"The way I was brought up is to keep your head up," added Thornton. "When I was 6 years old, I was taught that."
Sound familiar? This was the same back-and-forth the Montreal Canadiens and Ottawa Senators had after Ottawa's Eric Gryba was suspended for leveling Montreal's Lars Eller, who had his head down on the play.
But Penner says that's not a fair comparison.
"I think that hit was fine," he said of the Gryba hit. "It’s a split-second decision. You guys can slow it down to .001 milliseconds, but you gotta make that hit. And this one, you don't have to make that hit, that's probably the difference."
And whereas the Gryba hit was the catalyst for an emotion-filled series, culminating in a line brawl in Ottawa in Game 3, the Kings insist they're not going to get drawn into that.
"I think we're clearly a team that's not going to lower ourselves to retribution," said Sutter. "That’s not going to come into play, that's zero. We talked about not taking retaliation or dumb penalties, that's not going to change."
"It's the playoffs, the best retribution is winning games right now," added Kings captain Dustin Brown.
These guys are the defending Stanley Cup champions for a reason.
"We're emotionally invested enough," said Penner. "We have a lot on the line. We want to defend our Stanley Cup, we're not going to go looking for bulletin-board material, we don't need that type of motivation."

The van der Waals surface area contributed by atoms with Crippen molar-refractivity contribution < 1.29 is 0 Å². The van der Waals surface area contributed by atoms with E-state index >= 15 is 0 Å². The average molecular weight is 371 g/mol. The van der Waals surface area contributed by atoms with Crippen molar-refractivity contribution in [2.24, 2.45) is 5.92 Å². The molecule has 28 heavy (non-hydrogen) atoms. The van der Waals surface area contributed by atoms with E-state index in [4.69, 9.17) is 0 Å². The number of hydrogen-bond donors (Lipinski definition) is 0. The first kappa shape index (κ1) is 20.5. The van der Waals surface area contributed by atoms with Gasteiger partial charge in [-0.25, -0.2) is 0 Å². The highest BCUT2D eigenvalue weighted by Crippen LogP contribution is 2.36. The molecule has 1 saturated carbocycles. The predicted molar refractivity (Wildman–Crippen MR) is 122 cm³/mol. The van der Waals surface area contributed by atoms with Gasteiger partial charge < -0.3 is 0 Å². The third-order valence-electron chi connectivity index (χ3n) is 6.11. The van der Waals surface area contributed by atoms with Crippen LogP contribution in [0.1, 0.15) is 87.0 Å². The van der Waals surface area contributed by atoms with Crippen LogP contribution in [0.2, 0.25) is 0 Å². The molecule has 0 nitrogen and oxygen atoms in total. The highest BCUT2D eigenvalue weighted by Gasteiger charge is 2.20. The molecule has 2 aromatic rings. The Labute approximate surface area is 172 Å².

Adding to the intrigue is that Torres and Stoll were good buddies during their time in Edmonton. Penner, who also played with Torres in Edmonton, wasn’t 100 percent sure, but he thought Stoll might have been in Torres' wedding party.
It just goes to show there are no friends on the ice during the playoffs.
In the meantime, the Kings will miss Stoll. The dependable No. 3 center is a clutch veteran.
"He's a really good player for us, he was a big part of winning the Stanley Cup, really good center man, guy who plays minutes, plays special teams, so obviously our player is a little more important than theirs," Sutter said in a subtle jab at Torres.
Asked how long Stoll might be out, Sutter responded:
"How long’s the series? He's day-to-day, but the series is seven games in 12 days. It's tough."
Center Brad Richardson figures to draw back into the lineup for the Kings.
"We have good options," said Sutter. "Brad's used to playing in our top nine, we'll figure that out."
The Stoll injury, however, further brings into focus how this season is different from last for the reigning Cup champions.
They were relatively injury-free last spring en route to the Cup, amazingly using the same six defensemen for every playoff game, and keeping their key forwards intact as well.
"I've said a lot of times, that will never happen again to use the same six defensemen basically from trade deadline through the middle of June," said Sutter. "That'll never happen, it's impossible.
“But looking back on last year, we used different forwards, but we just mixed our top nine around -- they all played every game."
9dScott Burnside and Craig Custance